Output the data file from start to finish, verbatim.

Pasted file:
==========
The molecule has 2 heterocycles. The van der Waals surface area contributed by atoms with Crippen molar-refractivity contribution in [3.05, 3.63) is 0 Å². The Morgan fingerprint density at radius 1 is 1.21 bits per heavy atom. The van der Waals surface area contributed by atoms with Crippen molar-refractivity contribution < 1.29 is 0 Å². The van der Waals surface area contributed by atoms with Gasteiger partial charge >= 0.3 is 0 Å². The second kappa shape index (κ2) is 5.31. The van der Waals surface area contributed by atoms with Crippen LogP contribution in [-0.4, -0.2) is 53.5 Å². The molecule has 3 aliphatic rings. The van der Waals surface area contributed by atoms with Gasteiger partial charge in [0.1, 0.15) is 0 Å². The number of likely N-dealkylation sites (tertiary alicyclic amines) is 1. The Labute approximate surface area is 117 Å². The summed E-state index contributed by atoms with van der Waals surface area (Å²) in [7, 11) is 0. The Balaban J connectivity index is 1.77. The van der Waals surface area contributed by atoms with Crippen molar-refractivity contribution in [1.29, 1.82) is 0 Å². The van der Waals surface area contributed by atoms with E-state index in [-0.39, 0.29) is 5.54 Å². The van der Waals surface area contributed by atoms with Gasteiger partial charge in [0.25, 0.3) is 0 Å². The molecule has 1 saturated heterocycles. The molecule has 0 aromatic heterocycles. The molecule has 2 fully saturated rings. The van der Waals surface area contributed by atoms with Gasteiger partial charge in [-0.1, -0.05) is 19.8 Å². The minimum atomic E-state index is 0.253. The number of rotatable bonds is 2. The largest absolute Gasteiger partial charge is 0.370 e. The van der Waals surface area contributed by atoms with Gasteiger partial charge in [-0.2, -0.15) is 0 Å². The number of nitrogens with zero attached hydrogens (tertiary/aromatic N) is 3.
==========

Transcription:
The molecule has 2 heterocycles. The van der Waals surface area contributed by atoms with Crippen molar-refractivity contribution in [3.05, 3.63) is 0 Å². The Morgan fingerprint density at radius 1 is 1.21 bits per heavy atom. The van der Waals surface area contributed by atoms with Crippen molar-refractivity contribution < 1.29 is 0 Å². The van der Waals surface area contributed by atoms with Gasteiger partial charge >= 0.3 is 0 Å². The second kappa shape index (κ2) is 5.31. The van der Waals surface area contributed by atoms with Crippen LogP contribution in [-0.4, -0.2) is 53.5 Å². The molecule has 3 aliphatic rings. The van der Waals surface area contributed by atoms with Gasteiger partial charge in [0.1, 0.15) is 0 Å². The number of likely N-dealkylation sites (tertiary alicyclic amines) is 1. The Labute approximate surface area is 117 Å². The summed E-state index contributed by atoms with van der Waals surface area (Å²) in [7, 11) is 0. The Balaban J connectivity index is 1.77. The van der Waals surface area contributed by atoms with Crippen molar-refractivity contribution in [1.29, 1.82) is 0 Å². The van der Waals surface area contributed by atoms with E-state index in [-0.39, 0.29) is 5.54 Å². The van der Waals surface area contributed by atoms with Gasteiger partial charge in [0.25, 0.3) is 0 Å². The molecule has 1 saturated heterocycles. The molecule has 0 aromatic heterocycles. The molecule has 2 fully saturated rings. The van der Waals surface area contributed by atoms with Gasteiger partial charge in [-0.1, -0.05) is 19.8 Å². The minimum atomic E-state index is 0.253. The number of rotatable bonds is 2. The largest absolute Gasteiger partial charge is 0.370 e. The van der Waals surface area contributed by atoms with Gasteiger partial charge in [-0.2, -0.15) is 0 Å². The number of nitrogens with zero attached hydrogens (tertiary/aromatic N) is 3.